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Gambling revenue in Macau plunged 79.7 percent in March on the year, the government said on Wednesday, as casinos reeled from a lack of visitors after the world’s biggest casino hub ratcheted up curbs to battle a coronavirus pandemic.

Operators Wynn Macau, Sands China, MGM China, Melco Resorts , SJM Holdings and Galaxy Entertainment are all bleeding between $1.5 million and $4 million a day to keep their properties running.

The March figure of 5.3 billion patacas ($664 million), announced on the website of the gaming regulator, was in line with analyst expectations for a drop of about 80 percent to 82 percent, however.

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“Forecasts for 2020 remain largely guesses at this time, with constantly changing conditions altering expectations on an almost daily basis,” said Vitaly Umansky, an analyst at Sanford C. Bernstein in Hong Kong, who had forecast the March range.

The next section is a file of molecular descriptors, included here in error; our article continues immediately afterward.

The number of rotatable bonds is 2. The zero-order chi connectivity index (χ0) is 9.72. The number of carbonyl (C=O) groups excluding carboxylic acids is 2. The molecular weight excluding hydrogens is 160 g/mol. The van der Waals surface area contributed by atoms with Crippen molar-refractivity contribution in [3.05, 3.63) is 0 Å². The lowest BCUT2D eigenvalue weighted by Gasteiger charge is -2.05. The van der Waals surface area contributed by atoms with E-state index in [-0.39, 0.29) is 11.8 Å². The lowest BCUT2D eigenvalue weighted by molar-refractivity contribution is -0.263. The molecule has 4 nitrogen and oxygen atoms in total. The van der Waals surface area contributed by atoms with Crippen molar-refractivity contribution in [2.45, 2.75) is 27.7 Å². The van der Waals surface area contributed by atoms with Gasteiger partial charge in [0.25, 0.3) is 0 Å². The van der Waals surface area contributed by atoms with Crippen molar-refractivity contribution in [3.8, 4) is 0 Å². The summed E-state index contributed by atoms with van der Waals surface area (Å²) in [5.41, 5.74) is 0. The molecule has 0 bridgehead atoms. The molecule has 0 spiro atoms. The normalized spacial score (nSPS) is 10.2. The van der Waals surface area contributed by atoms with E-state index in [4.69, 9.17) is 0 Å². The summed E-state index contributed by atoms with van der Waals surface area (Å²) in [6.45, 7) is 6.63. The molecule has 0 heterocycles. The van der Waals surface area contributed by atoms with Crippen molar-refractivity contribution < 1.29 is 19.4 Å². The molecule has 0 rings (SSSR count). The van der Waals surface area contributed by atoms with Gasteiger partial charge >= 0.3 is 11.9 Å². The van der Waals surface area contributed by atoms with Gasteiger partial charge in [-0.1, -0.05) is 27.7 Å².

Last week, the Chinese special administrative region banned entry by visitors from mainland China, neighboring Hong Kong and Taiwan who have travelled overseas, following earlier bans on foreign visitors and non-resident workers.

Visitors from the Greater China region account for more than 90 percent of tourists to Macau. Although casinos were open throughout March after a two-week suspension of operations in February, visit and health restrictions hit revenues, say analysts.

Many expect revenues to keep falling at the same pace, with some even forecasting almost no revenue while the curbs stay.

Macau said it expects a drop of 56 percent in annual gross gaming revenue this year to 130 billion patacas ($16.3 billion), down from 260 billion patacas forecast last year.

Macau earns more than 80 percent of its revenues from casinos.

(Reporting by Farah Master; Editing by Tom Hogue and Clarence Fernandez)

This article was from Reuters and was legally licensed through the NewsCred publisher network. Please direct all licensing questions to legal@newscred.com.

Photo Credit: Macau city skyline at dusk. The city's gambling revenue has tumbled after travel curbs were put up due to the coronavirus outbreak. SeanPavonePhoto / Adobe